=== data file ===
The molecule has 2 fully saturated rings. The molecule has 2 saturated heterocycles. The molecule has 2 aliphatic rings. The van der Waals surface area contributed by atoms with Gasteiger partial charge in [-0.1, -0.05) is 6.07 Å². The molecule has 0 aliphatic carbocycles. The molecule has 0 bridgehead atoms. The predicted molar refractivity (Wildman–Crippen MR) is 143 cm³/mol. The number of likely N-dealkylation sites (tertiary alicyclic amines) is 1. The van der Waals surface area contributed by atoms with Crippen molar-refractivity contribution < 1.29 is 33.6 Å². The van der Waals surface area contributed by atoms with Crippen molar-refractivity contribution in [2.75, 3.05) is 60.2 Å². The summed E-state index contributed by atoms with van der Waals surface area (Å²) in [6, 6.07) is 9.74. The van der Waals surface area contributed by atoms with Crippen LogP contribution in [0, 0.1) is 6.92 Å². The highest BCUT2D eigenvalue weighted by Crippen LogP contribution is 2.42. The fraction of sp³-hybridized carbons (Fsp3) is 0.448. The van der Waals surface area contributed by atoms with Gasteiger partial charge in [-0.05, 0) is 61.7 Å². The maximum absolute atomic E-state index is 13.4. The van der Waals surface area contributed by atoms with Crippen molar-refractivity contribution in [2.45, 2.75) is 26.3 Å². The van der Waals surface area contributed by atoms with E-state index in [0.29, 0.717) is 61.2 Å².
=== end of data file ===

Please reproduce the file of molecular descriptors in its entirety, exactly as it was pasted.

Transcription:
The molecule has 2 fully saturated rings. The molecule has 2 saturated heterocycles. The molecule has 2 aliphatic rings. The van der Waals surface area contributed by atoms with Gasteiger partial charge in [-0.1, -0.05) is 6.07 Å². The molecule has 0 aliphatic carbocycles. The molecule has 0 bridgehead atoms. The predicted molar refractivity (Wildman–Crippen MR) is 143 cm³/mol. The number of likely N-dealkylation sites (tertiary alicyclic amines) is 1. The van der Waals surface area contributed by atoms with Crippen molar-refractivity contribution < 1.29 is 33.6 Å². The van der Waals surface area contributed by atoms with Crippen molar-refractivity contribution in [2.75, 3.05) is 60.2 Å². The summed E-state index contributed by atoms with van der Waals surface area (Å²) in [6, 6.07) is 9.74. The van der Waals surface area contributed by atoms with Crippen LogP contribution in [0, 0.1) is 6.92 Å². The highest BCUT2D eigenvalue weighted by Crippen LogP contribution is 2.42. The fraction of sp³-hybridized carbons (Fsp3) is 0.448. The van der Waals surface area contributed by atoms with Gasteiger partial charge in [-0.05, 0) is 61.7 Å². The maximum absolute atomic E-state index is 13.4. The van der Waals surface area contributed by atoms with Crippen molar-refractivity contribution in [2.45, 2.75) is 26.3 Å². The van der Waals surface area contributed by atoms with E-state index in [0.29, 0.717) is 61.2 Å².